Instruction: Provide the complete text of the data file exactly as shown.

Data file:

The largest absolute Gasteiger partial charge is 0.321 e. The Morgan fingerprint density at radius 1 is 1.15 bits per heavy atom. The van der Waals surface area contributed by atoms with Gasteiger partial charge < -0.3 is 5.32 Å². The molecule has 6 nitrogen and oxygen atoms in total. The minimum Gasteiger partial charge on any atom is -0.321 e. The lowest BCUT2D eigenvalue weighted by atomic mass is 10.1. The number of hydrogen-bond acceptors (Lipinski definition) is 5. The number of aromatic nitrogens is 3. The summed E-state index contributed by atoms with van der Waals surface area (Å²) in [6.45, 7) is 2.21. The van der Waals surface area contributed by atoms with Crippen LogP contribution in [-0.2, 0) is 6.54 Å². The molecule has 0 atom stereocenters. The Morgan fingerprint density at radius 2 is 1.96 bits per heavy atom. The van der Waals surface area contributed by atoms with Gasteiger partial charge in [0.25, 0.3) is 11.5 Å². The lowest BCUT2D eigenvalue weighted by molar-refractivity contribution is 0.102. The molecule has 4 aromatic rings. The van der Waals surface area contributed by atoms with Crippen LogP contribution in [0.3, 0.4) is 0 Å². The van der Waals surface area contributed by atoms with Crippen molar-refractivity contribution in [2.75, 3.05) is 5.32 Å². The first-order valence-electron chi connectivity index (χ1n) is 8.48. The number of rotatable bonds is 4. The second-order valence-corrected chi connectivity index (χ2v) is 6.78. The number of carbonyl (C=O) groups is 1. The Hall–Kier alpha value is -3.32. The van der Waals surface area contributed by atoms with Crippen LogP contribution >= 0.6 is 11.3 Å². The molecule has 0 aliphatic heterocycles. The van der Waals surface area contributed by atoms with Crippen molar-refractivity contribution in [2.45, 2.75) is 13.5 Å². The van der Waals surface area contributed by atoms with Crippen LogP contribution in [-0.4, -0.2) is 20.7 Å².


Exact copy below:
The largest absolute Gasteiger partial charge is 0.321 e. The Morgan fingerprint density at radius 1 is 1.15 bits per heavy atom. The van der Waals surface area contributed by atoms with Gasteiger partial charge < -0.3 is 5.32 Å². The molecule has 6 nitrogen and oxygen atoms in total. The minimum Gasteiger partial charge on any atom is -0.321 e. The lowest BCUT2D eigenvalue weighted by atomic mass is 10.1. The number of hydrogen-bond acceptors (Lipinski definition) is 5. The number of aromatic nitrogens is 3. The summed E-state index contributed by atoms with van der Waals surface area (Å²) in [6.45, 7) is 2.21. The van der Waals surface area contributed by atoms with Crippen LogP contribution in [-0.2, 0) is 6.54 Å². The molecule has 0 atom stereocenters. The Morgan fingerprint density at radius 2 is 1.96 bits per heavy atom. The van der Waals surface area contributed by atoms with Gasteiger partial charge in [0.25, 0.3) is 11.5 Å². The lowest BCUT2D eigenvalue weighted by molar-refractivity contribution is 0.102. The molecule has 4 aromatic rings. The van der Waals surface area contributed by atoms with Crippen LogP contribution in [0.3, 0.4) is 0 Å². The van der Waals surface area contributed by atoms with Crippen molar-refractivity contribution in [2.75, 3.05) is 5.32 Å². The first-order valence-electron chi connectivity index (χ1n) is 8.48. The number of rotatable bonds is 4. The second-order valence-corrected chi connectivity index (χ2v) is 6.78. The number of carbonyl (C=O) groups is 1. The Hall–Kier alpha value is -3.32. The van der Waals surface area contributed by atoms with Crippen LogP contribution >= 0.6 is 11.3 Å². The molecule has 0 aliphatic heterocycles. The van der Waals surface area contributed by atoms with Crippen molar-refractivity contribution in [2.45, 2.75) is 13.5 Å². The van der Waals surface area contributed by atoms with Crippen LogP contribution in [-0.4, -0.2) is 20.7 Å².